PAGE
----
With Arkansas lawmakers set to begin the fourth week of the 94th General Assembly’s regular session, House committees this week will consider a bill that would prevent transgender people from using the restroom of their choice while at school and a measure that aims to restrict “drag performances” by classifying them as an adult-oriented business.
Monday will be the 22nd day of the regular session.
Republican Gov. Sarah Huckabee Sanders has been working behind the scenes with some lawmakers on two sweeping measures — an education overhaul package and a criminal justice overhaul package — with 40 newcomers in the 135-member Legislature.
Senate Democratic leader Greg Leding of Fayetteville said Thursday that it’s unfortunate that one of the first bills passed by the Senate “targeted the LGBT community.”
“I think the session has started off a little more slowly than usual, but I think a lot of people are holding off to wait and to see what the education omnibus bill looks like and what the criminal justice reform bill looks like,” he said. “But I expect things are going to start picking up here pretty soon, at least that’s my hope.”
State Rep. Lane Jean, R-Magnolia, a co-chairman of the Joint Budget Committee, said Thursday that “We are hoping for the education plan [this week].”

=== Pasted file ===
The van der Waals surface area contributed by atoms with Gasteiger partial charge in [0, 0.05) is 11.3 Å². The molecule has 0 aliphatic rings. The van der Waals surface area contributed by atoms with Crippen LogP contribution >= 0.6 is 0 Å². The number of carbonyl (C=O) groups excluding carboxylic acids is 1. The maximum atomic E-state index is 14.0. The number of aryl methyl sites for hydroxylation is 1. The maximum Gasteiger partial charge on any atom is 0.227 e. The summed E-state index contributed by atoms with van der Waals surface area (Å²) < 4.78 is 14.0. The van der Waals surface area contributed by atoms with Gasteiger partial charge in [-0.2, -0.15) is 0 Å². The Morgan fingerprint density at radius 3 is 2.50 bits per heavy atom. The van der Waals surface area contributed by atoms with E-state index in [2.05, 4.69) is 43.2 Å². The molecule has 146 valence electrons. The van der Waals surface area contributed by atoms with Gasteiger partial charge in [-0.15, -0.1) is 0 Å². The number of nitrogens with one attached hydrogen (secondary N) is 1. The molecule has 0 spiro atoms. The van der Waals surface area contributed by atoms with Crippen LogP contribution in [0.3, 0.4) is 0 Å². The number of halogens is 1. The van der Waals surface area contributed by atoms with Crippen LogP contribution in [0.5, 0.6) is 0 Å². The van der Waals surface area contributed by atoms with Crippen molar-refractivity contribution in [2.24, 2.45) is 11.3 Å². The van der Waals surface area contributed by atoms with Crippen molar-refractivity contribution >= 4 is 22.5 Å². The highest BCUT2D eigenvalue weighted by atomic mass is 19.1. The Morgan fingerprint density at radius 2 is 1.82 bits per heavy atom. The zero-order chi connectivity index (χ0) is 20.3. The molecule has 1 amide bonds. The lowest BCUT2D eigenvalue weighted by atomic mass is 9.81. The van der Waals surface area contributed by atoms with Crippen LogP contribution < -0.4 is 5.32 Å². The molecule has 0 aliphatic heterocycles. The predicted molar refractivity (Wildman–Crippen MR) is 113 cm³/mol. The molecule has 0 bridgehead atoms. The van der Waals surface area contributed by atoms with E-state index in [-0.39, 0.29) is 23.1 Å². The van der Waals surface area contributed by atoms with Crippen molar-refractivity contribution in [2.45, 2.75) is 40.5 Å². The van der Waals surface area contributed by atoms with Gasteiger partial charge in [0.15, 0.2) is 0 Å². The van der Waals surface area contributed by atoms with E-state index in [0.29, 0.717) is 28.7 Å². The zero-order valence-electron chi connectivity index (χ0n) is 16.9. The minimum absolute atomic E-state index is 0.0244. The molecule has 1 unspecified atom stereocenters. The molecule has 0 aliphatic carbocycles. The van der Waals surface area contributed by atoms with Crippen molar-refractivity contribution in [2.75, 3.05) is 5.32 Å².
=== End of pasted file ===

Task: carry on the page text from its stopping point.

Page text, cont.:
Asked when details of the education overhaul package will be released, Sanders said Thursday “I think we have laid out quite a few of the priorities and now we are making sure that we get it right and not get it fast.
“We are working very closely with our partners in the Legislature, and I think we will be rolling out a lot more specifics and details over the next week or two,” she told reporters.
The House Education Committee on Tuesday will resume its consideration of House Bill 1156 by Rep. Mary Bentley, R-Perryville, that would require public schools and open enrollment public charter schools to bar people from using a restroom that does not correspond with the sex listed on their birth certificate. The bill applies to places at schools where people “may be in various stages of undress” around others, which includes restrooms, locker rooms, changing rooms and shower rooms.
The bill also requires schools to provide “a reasonable accommodation,” such as a private restroom, for transgender students or others who may not be comfortable with the restroom school officials designate for them. The bill also states students do not have to “share sleeping quarters with a member of the opposite sex” unless the person is a member of the student’s family.
The House Education Committee’s action on the bill was delayed Thursday because legislative staff had yet to complete a required fiscal impact statement after the bill was amended earlier in the week, said Committee Chairman Brian Evans, R-Cabot.
Bentley said Friday that she plans to amend the four-page bill again Tuesday, and if the fiscal impact statement for that amendment is not ready to allow the committee to vote on the bill Tuesday she will ask the committee to vote on the bill Thursday. The proposed amendment is two pages.